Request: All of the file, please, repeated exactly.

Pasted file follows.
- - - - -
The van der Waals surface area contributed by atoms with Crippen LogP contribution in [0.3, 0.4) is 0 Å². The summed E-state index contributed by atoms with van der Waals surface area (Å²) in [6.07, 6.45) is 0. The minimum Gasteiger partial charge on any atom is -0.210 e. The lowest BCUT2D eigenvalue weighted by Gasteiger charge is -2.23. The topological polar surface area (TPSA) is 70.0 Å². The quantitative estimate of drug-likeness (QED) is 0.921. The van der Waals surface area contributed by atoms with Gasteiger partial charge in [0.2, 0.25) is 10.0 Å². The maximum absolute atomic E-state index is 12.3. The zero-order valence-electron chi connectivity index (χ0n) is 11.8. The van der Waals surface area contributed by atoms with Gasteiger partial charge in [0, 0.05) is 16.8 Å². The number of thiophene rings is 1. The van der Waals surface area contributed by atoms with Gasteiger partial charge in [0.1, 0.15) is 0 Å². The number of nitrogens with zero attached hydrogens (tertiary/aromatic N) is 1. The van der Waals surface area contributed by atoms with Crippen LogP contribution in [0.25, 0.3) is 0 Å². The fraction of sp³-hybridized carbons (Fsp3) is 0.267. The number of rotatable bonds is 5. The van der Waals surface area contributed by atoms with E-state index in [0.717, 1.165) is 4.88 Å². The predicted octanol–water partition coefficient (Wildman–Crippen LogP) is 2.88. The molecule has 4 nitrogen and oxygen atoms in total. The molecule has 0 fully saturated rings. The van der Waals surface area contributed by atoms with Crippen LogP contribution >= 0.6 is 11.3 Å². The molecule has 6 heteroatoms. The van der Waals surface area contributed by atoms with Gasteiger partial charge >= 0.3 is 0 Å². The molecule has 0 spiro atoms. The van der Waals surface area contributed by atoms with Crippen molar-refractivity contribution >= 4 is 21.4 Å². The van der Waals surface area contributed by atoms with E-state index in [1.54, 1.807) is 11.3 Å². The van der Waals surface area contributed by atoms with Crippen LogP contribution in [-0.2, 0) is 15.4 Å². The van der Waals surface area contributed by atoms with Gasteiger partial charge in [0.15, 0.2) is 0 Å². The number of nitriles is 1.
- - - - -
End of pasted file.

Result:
The van der Waals surface area contributed by atoms with Crippen LogP contribution in [0.3, 0.4) is 0 Å². The summed E-state index contributed by atoms with van der Waals surface area (Å²) in [6.07, 6.45) is 0. The minimum Gasteiger partial charge on any atom is -0.210 e. The lowest BCUT2D eigenvalue weighted by Gasteiger charge is -2.23. The topological polar surface area (TPSA) is 70.0 Å². The quantitative estimate of drug-likeness (QED) is 0.921. The van der Waals surface area contributed by atoms with Gasteiger partial charge in [0.2, 0.25) is 10.0 Å². The maximum absolute atomic E-state index is 12.3. The zero-order valence-electron chi connectivity index (χ0n) is 11.8. The van der Waals surface area contributed by atoms with Gasteiger partial charge in [0, 0.05) is 16.8 Å². The number of thiophene rings is 1. The van der Waals surface area contributed by atoms with Gasteiger partial charge in [0.1, 0.15) is 0 Å². The number of nitrogens with zero attached hydrogens (tertiary/aromatic N) is 1. The van der Waals surface area contributed by atoms with Crippen LogP contribution in [0.25, 0.3) is 0 Å². The fraction of sp³-hybridized carbons (Fsp3) is 0.267. The number of rotatable bonds is 5. The van der Waals surface area contributed by atoms with E-state index in [0.717, 1.165) is 4.88 Å². The predicted octanol–water partition coefficient (Wildman–Crippen LogP) is 2.88. The molecule has 4 nitrogen and oxygen atoms in total. The molecule has 0 fully saturated rings. The van der Waals surface area contributed by atoms with Crippen LogP contribution >= 0.6 is 11.3 Å². The molecule has 6 heteroatoms. The van der Waals surface area contributed by atoms with Gasteiger partial charge >= 0.3 is 0 Å². The molecule has 0 spiro atoms. The van der Waals surface area contributed by atoms with Crippen molar-refractivity contribution >= 4 is 21.4 Å². The van der Waals surface area contributed by atoms with E-state index in [1.54, 1.807) is 11.3 Å². The van der Waals surface area contributed by atoms with Crippen LogP contribution in [-0.2, 0) is 15.4 Å². The van der Waals surface area contributed by atoms with Gasteiger partial charge in [0.15, 0.2) is 0 Å². The number of nitriles is 1.